On September 25th, the American Red Cross Central Valley and our community partner, Memorial Hospital in Los Banos partnered up to hold an event for the community called, "Together We Prepare." Check out this article from the Los Banos Enterprise to read about an amazing day of training, disaster preparedness, and of course, free food!
Pacheco High School became ground zero for emergency preparedness Saturday as the Central Valley Chapter of the American Red Cross presented an all-day series of classes in the event of a disaster.
"We received a grant from Memorial Hospital here in Los Banos and what we're doing today is called 'Together we Prepare Los Banos,' " said Alex Villa, a health and safety coordinator for American Red Cross Central Valley. "What we're doing is we're preparing adults and children alike in disaster preparedness, first-aid and CPR," he said.
Some of the classes were geared toward children.
"This is our 'When I'm In Charge' class which prepares kids who are 7-12 years old for what to do when they're home alone," said Villa. "It gives them tips on what to do if there's a disaster or an emergency in the home. It even covers Internet predators and someone following you home from school."
Adults and children also took courses in first-aid and cardio-pulmonary resuscitation.
One of the CPR courses was taught by Michael Lam, who has been with the Red Cross since 2005.
Lam's CPR course was anything but bland. During his high-energy presentation, Lam imparted critical life-saving information while moving seamlessly between telling jokes and relating anecdotes. Lam also told the class serious stories from his own life.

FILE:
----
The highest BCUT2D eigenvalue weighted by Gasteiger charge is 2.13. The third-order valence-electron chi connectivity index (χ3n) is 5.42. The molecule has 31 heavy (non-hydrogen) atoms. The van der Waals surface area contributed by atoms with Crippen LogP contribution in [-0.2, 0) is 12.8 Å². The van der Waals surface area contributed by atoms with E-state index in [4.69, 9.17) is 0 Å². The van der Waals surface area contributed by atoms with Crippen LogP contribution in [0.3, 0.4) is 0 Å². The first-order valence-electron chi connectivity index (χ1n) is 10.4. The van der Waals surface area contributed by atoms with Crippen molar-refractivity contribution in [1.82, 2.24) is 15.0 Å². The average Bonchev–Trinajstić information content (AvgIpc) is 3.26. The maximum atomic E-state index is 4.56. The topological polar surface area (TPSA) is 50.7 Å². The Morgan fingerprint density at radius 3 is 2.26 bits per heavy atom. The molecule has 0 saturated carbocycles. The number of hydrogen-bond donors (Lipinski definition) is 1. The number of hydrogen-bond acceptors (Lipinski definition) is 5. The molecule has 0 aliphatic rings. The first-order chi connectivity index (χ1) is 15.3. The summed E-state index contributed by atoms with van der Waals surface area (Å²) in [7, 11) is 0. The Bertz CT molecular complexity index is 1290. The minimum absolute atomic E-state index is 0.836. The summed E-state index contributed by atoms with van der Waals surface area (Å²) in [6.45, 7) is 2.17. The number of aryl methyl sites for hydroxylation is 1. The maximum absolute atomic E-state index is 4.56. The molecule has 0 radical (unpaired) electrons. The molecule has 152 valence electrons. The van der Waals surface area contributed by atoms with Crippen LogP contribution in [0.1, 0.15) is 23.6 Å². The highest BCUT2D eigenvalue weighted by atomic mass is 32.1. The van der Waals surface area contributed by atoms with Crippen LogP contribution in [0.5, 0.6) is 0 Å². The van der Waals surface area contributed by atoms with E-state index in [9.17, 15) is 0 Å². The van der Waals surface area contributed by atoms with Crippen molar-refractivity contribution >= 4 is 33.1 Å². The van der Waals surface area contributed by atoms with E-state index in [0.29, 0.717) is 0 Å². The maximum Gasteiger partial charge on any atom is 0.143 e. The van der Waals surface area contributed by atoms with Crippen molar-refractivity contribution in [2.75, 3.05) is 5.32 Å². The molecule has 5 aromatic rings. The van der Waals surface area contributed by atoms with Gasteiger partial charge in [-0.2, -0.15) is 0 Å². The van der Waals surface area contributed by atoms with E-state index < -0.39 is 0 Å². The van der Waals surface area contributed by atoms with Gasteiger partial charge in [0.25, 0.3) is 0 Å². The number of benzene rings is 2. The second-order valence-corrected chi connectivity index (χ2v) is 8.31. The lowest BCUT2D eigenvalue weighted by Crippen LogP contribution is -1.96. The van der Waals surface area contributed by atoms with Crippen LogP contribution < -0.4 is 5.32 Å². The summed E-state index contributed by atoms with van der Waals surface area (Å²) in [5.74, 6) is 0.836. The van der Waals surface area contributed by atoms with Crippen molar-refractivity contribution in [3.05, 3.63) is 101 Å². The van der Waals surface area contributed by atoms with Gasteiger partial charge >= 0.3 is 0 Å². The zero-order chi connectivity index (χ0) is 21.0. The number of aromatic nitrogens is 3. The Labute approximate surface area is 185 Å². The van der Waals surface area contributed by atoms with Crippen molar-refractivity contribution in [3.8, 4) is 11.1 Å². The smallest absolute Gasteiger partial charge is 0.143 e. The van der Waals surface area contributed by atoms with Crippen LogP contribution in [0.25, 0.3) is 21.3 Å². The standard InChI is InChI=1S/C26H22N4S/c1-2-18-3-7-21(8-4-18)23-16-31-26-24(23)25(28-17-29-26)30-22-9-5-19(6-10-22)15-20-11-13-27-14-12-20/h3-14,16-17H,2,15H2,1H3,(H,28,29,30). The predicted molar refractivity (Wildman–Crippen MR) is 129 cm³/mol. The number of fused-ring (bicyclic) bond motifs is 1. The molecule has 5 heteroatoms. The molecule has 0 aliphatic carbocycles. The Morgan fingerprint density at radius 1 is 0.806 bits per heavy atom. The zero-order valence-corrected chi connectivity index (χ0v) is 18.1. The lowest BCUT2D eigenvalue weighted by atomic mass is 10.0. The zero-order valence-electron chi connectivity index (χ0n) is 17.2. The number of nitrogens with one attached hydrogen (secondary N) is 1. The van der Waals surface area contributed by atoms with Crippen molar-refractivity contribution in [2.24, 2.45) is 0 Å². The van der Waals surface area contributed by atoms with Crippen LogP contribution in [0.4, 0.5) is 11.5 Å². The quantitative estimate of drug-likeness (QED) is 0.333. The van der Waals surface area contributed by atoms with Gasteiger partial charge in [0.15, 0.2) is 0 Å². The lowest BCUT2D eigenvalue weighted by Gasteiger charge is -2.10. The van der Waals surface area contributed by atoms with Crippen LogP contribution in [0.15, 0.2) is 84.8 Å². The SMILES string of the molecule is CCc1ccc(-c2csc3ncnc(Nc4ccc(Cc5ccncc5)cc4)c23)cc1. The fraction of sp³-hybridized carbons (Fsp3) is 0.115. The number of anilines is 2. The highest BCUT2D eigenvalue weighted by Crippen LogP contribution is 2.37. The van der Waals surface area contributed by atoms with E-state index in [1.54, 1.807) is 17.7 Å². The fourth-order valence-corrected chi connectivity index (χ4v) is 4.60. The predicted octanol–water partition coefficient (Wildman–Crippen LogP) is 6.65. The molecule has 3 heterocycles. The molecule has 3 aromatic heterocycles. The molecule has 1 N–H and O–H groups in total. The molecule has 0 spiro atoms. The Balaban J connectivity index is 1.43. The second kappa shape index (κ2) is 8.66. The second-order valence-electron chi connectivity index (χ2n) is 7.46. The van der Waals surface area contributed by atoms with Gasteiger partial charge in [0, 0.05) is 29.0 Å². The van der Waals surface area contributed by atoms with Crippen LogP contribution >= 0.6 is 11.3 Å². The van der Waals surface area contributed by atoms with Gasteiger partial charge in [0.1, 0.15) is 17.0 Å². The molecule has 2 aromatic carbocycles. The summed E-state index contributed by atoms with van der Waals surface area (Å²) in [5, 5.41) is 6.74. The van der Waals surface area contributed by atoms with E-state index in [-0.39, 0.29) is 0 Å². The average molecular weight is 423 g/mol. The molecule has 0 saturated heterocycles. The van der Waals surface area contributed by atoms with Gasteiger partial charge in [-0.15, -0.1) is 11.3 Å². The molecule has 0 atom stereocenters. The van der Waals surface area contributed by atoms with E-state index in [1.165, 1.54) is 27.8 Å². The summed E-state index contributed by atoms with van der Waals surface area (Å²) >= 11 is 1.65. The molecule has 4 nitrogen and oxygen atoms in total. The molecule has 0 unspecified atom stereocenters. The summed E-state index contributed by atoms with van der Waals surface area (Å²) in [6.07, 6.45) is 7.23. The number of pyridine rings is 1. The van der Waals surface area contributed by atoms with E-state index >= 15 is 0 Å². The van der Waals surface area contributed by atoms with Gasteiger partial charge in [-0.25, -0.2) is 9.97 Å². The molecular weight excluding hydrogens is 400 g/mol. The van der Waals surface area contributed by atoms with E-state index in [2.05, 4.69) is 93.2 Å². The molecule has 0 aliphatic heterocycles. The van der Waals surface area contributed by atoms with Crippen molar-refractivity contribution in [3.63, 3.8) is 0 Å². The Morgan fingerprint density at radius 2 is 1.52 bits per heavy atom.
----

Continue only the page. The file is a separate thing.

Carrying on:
Lam got his message across.
The story of the death of his father brought a couple of his students to tears.
"I was once taught, what comes from the heart goes to the heart," said Lam. "Some of the things I deal with such as heart disease and prevention ... it is a serious situation and it brings a different emotion to the class. I don't want to be dramatic, but somebody dying in front of you is a dramatic situation.
"Since it is personal and it has hit home with me, it's just taking it from the heart and giving it to their heart and putting it in where they're gonna internalize it. The best examples are given from one's own life, from one's own personal interactions with life," he said.
One of the students in Lam's CPR course was CNA and Home Healthcare Aid Monica Leyba who said she took the CPR class to renew her certification, and because her mom is a heart patient.
"The class is phenomenal," said Leyba. "It's just awesome. It's a great experience and I think, you know, everyone should really take up CPR."
Another person taking Lam's CPR course was Richard Rocha, a notary public who brought his wife Yvonne and his 7-year-old daughter Christina to take the class with him.
"I've taken CPR many times for the different jobs I've had and I thought that it might be fun for [Christina] to learn and get some basic skills," said Rocha. "I figured it would be good to expose her to it and get a little practice at it so when she gets a little older she can have a foundation."
Red Cross volunteers came in from Fresno and Merced to help with the event, which was free to the 160 participants. Additionally, members of the Civil Air Patrol, personnel and equipment from Riggs Ambulance, Los Banos Police Department and Los Banos Fire Department showed up, too.
"What we're doing is we're out here to show Los Banos that we're here for their community," said Villa. "We're helping them prepare, and even though they're a distance away, we're still serving their community."